Can resting-state functional MRI serve as a complement to task-based mapping of sensorimotor function? A test–retest reliability study in healthy volunteers




To investigate if resting-state functional MRI (fMRI) reliably can serve as a complement to task-based fMRI for presurgical mapping of the sensorimotor cortex.

Materials and Methods:

Functional data were obtained in 10 healthy volunteers using a 3 Tesla MRI system. Each subject performed five bilateral finger tapping experiments interleaved with five resting-state experiments. Following preprocessing, data from eight volunteers were further analyzed with the general linear model (finger tapping data) and independent component analysis (rest data). Test–retest reliability estimates (hit rate and false alarm rate) for resting-state fMRI activation of the sensorimotor network were compared with the reliability estimates for task-evoked activation of the sensorimotor cortex. The reliability estimates constituted a receiver operating characteristics curve from which the area under the curve (AUC) was calculated. Statistical testing was performed to compare the two groups with respect to reliability.


The AUC was generally higher for the task experiments, although median AUC was not significantly different on a group level. Also, the two groups showed comparable levels of within-group variance.


Test–retest reliability was comparable between resting-state measurements and task-based fMRI, suggesting that presurgical mapping of functional networks can be a supplement to task-based fMRI in cases where patient status excludes task-based fMRI. J. Magn. Reson. Imaging 2011;. © 2011 Wiley-Liss, Inc.

BLOOD OXYGENATION LEVEL dependent functional MRI (BOLD fMRI) experiments during which the subject performs a specific task is an important method for presurgical mapping of pertinent areas of neocortex in, for example, tumor and epilepsy patients. A typical clinical fMRI experiment involves several paradigms aimed at activating brain areas in the vicinity of the lesion to provide information to the surgeon regarding areas at risk. Task-evoked fMRI activation requires active patient participation, and this can be difficult to achieve, for example, in children or in patients showing severe disease-related impairment in their cognitive capacity or difficulties in performing instruction guided movement of their body. In cases when task-based fMRI is not feasible, it would be of great value to be able to map the areas at risk without the need for active patient participation. To this end, several studies have indicated that functional networks in the human brain can be mapped using resting-state fMRI (rs-fMRI).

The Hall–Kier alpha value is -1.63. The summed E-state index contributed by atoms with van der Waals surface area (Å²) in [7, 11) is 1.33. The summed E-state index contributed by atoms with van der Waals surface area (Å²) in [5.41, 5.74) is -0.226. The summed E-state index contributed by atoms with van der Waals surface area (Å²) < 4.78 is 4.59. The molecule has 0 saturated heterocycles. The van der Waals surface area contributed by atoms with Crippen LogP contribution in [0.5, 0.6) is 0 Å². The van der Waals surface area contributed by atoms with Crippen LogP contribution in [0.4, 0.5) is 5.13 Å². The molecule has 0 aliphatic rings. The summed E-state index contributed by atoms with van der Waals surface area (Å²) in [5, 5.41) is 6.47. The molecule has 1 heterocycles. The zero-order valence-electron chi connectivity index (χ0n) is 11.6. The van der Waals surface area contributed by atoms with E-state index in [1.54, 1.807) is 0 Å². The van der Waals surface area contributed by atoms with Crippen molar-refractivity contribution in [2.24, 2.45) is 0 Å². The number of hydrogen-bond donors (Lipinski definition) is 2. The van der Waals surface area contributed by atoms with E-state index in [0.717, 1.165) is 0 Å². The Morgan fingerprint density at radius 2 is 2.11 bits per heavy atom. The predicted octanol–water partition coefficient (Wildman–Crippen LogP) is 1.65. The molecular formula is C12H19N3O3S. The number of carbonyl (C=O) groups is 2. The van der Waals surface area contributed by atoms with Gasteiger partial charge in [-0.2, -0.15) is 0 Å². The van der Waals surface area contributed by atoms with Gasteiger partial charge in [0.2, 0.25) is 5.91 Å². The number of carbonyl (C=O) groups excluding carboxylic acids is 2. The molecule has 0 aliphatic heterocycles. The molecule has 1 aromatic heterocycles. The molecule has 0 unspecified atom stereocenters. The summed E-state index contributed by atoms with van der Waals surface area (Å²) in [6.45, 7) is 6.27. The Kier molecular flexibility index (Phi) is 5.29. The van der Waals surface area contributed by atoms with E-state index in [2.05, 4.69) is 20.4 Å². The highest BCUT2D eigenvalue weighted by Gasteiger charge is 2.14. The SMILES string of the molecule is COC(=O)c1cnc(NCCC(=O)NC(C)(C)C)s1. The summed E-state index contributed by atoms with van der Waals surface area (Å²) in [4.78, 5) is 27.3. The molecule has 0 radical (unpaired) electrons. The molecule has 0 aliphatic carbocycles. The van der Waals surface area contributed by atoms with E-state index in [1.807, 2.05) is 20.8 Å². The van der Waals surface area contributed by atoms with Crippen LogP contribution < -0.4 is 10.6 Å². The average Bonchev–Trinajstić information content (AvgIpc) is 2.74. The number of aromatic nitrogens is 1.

The feasibility of rs-fMRI has been reported in several publications for several subject groups. Damoiseaux et al (1) showed that consistent networks can be found in healthy volunteers using Tensor Probabilistic Independent Component Analysis and concluded that baseline activity of the brain is consistent across subjects. It has also been shown that rs-fMRI can be used to map the development of functional cortical networks from infancy to adolescency (2, 3). Rs-fMRI has, furthermore, revealed functional networks under periods of extended rest or during sleep (4–8), as well as during anesthesia (9, 10). The results of these studies suggest that rs-fMRI can be valuable in a clinical setting, possibly even in sleeping or anaesthetized patients. In a study by Liu et al (11), the clinical use of rs-fMRI was investigated in candidates for surgery with respect to similarities between activation patterns for task-based and resting state fMRI. By using a seed-ROI (region of interest) based approach for rs-fMRI, a significant overlap of activated areas, identified by the two approaches, was found for both hand and tongue activation, which further supports the validity of rs-fMRI for presurgical mapping of sensorimotor areas. Shimony et al (12) suggested the use of seed-ROI based rs-fMRI as a presurgical planning technique in tumor patients. However, a potential drawback of using the seed-ROI based approach in a clinical setting is that the ROI has to be defined using morphological image information. In the case of locally distorted anatomy, not uncommon in the vicinity of brain tumors, this could be problematic. Furthermore, areas such as the language system exhibit greater variability across subjects, posing difficulties in identifying seed regions even for patients exhibiting normal brain anatomy. An important aspect of any method aiming at presurgical assessment of brain regions at risk is the issue of repeatability. Chen et al (13) applied group ICA to a group of healthy volunteers over five rs-fMRI sessions and found that several resting-state networks were consistent over time. Furthermore, a study reported by Van Dijk et al (14) indicated good reliability of resting-state networks across two sessions using spatial overlap of activated areas in thresholded statistical maps as a measure of reliability.